Since the turn of the century, Marvel hasn’t had many misses on the big screen. Home runs flew off Marvel’s bat from the start of the game, from Iron Man to Captain America: The First Avenger to Thor. Somehow the first MCU movies concocted the perfect mix of action, comedy, casting, and mythmaking that made audiences throw big, green dollars at the screen.  There was only one problem.  And he was also big and green. 

For a good decade, Marvel just couldn’t get the Hulk right.  Sure, early CGI wasn’t what it is today, but that wasn’t the (entire) problem.  The bigger issue?  The movies just weren’t any dang fun.  Let’s figure out why Hulk stumbled out of the cinematic gate, how Marvel unlocked Hulk's comedy potential to turn him into a fan favorite, and how that yuk-yuk solution might just doom him once again.  

“Deadly serious”

The Hulk was already well-known from his hokey 1970s TV show, so Marvel chose the property for one of its first stabs at cinematic glory.  2003’s Hulk was five years ahead of other superhero flicks we associate with the MCU, starring moody Eric Bana as Bruce Bana … er, Banner.  Ang Lee, fresh off an Oscar nomination for Crouching Tiger, Hidden Dragon and about to win for Brokeback Mountain, was a high-profile choice as director. What could possibly go wrong? Besides the main character, we mean.

The Hulk lacks personality,” complained Common Sense Media’s Nell Minow.  Time Out called Hulk flat-out dull.  Worst of all, the movie was serious—deadly serious,” according to Slate. Somehow, Lee had transformed “a fun comic” into “a Sam Shepard rewrite of an old Japanese giant monster picture.”

So it was back to the drawing board. In 2008, the same year Iron Man essentially launched the MCU as we know it, the film gods tried again with The Incredible Hulk, this time with the even moodier Edward Norton as Banner. In fact, Norton took over the whole production, rewriting the script without fixing the core problem:  “The Hulk is a dull beast,” griped the New Yorker. “He’s just a big angry guy; he has no soul, no oddities, no vulnerable or tender spots.”

To sum it up: Hulk get angry.  Hulk smash.  Hulk boring as hell. 

Shut up, Loki

That was it for Hulk solo movies -- heck, Kevin Feige still hasn’t tried again. But that doesn’t mean Marvel was giving up on the green goliath.  He’d return in 2012’s The Avengers but this time with a different spin. The previous Hulks were tragic Frankenstein’s monsters.  This one was glorious Id personified. 

With one soliloquy-interrupting temper tantrum, everything changed for the Hulk.  The Loony Tunes-inspired god smashing was the movie’s biggest laugh, a cathartic “shut up, Loki!” punctuated by third Banner Mark Ruffalo’s wry facial expressions.  Hulk even gets a punchline, muttering “Puny god” as he struts away victorious. 

"For about two years after that, I couldn't go through airports anywhere in the world without somebody going, 'Hey, Mr. Loki, I love it when you get Hulk smashed,'” confessed Tom Hiddleston. “It became a bit of a thing in a fun way." 

Playing the Hulk for laughs did indeed become a “bit of a thing.”  Taika Watiti certainly recognized what was up, secretly casting the Hulk in his Thor: Ragnorak, knowing that the character could literally and figuratively bring the house down.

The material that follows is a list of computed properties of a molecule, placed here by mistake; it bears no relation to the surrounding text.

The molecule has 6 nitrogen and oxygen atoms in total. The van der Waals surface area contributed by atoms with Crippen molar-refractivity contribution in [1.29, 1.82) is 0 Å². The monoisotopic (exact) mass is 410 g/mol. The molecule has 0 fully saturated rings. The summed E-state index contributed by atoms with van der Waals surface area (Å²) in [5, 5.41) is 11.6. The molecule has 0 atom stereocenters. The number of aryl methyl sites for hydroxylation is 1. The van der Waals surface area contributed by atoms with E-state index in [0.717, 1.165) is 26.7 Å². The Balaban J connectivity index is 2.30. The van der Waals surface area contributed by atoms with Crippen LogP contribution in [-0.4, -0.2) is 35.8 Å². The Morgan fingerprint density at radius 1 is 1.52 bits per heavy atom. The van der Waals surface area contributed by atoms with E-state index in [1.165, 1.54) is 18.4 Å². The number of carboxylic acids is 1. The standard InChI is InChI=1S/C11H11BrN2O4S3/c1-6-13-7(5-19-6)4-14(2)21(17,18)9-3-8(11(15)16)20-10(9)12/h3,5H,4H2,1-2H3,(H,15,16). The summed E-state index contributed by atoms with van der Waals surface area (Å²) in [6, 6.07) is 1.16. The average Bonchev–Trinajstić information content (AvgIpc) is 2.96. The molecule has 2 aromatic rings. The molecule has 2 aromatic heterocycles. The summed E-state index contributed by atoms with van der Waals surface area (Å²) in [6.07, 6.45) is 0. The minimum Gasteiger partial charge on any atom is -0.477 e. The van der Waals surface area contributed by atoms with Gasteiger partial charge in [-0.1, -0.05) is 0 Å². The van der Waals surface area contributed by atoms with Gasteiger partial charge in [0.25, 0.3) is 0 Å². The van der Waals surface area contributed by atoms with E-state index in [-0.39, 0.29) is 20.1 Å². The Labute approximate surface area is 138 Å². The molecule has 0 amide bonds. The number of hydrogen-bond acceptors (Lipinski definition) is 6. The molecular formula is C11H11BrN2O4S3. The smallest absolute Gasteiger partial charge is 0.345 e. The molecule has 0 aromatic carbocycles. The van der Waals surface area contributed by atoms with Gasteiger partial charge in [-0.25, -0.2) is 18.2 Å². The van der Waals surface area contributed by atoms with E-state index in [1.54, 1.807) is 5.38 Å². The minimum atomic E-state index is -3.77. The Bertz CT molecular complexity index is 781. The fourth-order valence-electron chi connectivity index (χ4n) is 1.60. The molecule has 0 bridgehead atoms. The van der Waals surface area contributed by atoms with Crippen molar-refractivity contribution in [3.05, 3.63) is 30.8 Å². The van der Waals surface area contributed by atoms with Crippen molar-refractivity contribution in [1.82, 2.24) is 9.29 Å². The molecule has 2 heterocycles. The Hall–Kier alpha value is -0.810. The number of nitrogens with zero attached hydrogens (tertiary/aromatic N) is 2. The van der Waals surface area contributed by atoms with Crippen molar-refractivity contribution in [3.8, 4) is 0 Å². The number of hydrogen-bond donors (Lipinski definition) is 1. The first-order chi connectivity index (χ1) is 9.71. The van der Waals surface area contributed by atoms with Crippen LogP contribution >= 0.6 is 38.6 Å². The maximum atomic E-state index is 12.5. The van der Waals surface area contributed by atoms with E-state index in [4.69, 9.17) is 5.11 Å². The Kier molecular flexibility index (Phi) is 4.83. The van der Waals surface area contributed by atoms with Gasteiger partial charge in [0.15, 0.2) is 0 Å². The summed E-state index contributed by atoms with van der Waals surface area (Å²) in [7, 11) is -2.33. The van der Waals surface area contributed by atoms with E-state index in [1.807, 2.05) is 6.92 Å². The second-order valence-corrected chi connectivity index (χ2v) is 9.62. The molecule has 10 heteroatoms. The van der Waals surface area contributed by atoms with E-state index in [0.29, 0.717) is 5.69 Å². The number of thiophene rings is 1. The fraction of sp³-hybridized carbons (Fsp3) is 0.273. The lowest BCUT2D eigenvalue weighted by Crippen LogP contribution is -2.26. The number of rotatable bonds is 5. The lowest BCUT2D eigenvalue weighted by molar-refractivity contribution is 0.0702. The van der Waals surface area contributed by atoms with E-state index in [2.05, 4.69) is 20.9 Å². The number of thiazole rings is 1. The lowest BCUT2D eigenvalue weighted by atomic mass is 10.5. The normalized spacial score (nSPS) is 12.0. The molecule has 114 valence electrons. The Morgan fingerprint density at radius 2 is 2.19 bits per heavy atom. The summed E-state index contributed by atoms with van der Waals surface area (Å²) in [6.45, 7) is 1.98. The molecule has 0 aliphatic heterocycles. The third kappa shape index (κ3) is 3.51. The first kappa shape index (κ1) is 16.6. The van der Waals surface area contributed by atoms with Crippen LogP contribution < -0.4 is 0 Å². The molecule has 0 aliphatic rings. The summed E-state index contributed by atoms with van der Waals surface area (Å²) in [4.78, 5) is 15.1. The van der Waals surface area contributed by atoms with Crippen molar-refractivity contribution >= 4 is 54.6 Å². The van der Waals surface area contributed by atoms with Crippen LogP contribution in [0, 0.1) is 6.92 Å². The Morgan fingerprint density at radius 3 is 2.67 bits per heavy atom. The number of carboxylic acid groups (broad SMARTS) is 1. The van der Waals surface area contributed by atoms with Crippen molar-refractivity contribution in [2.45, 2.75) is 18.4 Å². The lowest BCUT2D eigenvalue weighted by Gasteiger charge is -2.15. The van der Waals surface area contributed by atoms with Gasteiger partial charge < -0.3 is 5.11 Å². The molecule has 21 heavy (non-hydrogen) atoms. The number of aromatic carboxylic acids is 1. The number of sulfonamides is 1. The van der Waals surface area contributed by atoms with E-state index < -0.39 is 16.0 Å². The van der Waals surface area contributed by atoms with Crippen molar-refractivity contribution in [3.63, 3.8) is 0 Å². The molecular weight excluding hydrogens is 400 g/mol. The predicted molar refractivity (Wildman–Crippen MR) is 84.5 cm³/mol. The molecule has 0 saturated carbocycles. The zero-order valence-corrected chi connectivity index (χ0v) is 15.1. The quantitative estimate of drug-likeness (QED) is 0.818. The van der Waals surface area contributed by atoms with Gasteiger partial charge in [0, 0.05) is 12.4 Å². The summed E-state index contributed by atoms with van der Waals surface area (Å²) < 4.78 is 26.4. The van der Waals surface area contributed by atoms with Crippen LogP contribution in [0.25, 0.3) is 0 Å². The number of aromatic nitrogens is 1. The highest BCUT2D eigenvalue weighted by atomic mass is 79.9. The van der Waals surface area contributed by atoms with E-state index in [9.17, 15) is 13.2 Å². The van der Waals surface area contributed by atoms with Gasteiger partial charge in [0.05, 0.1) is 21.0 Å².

Watiti turned the comedy dial on the Hulk’s character even further, giving him the voice “of a petulant teenager, and like every other one found in Thor: Ragnarok, it’s employed for constant witty back-and-forths,” noted The Daily Beast

Somehow, the character whose fault was being “deadly serious” had become the MCU’s secret comedy weapon.  Now if a superhero movie verged on being too solemn?  Throw a Hulk at it.  Problem solved. 

Mr. Miyagi smash!

Aaaaaaand you can probably see where this is going.  In the past few days, Marvel dropped the first episode of She-Hulk: Attorney At Law.  While the MCU has had a lot of success employing templates from other genres -- political thriller, horror, romantic comedy, heist flick, buddy movie -- to liven up its superhero stories, this is the first one that has tried to pull off “sitcom.”

Based on She-Hulk’s first episode, it ain’t working.  From the awkward breaking of the fourth wall a la The Office to the punchless punchlines about spandex, watching the show is like supporting a nervous friend at open mic night.  You want them to be funny but the laughs are forced and you can’t wait to go home.

The uneven comic tone and TV-budget CGI aside, the bigger problem is what the show is doing to the Hulk.  Or actually, Smart Hulk -- a name he didn’t choose for himself, but hey, what are you going to do?

Ruffalo is charming as always, but on She-Hulk: Attorney at Law, he’s reduced to an emerald Mr. Miyagi, teaching his cousin Jennifer-san how to wax on and wax off with her new powers.  It’s all played for laughs -- Hulk get mad when cousin better at yoga!  Hulk get hit in head with coconut just like Gilligan Island!  Hulk get drunk and win belching contest! (Apparently, being a Hulk lets you get really hammered without yakking all over the carpet. Who knew?)

Marvel

If you're stealing bits from Gilligan's Island, it probably ain't funny.

Doesn’t our gamma-ray guy deserve better than this?  Marvel’s playing a dangerous game here with one of its cornerstone characters.  It’s one thing to find lighter moments with what is essentially a tragic character. It’s another to turn the Hulk into a punchline, a big green goof who smashes himself into (less than) hilarious situations. 

There’s no going back to the Ed Norton version, and doing so would be an equally terrible idea.  But Marvel needs to find that balance between comic and clown.  For future episodes, we recommend more “Hulk smash!” and less “Hulk smashed!”

For more ComedyNerd, be sure to check out:

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Top image: Marvel 

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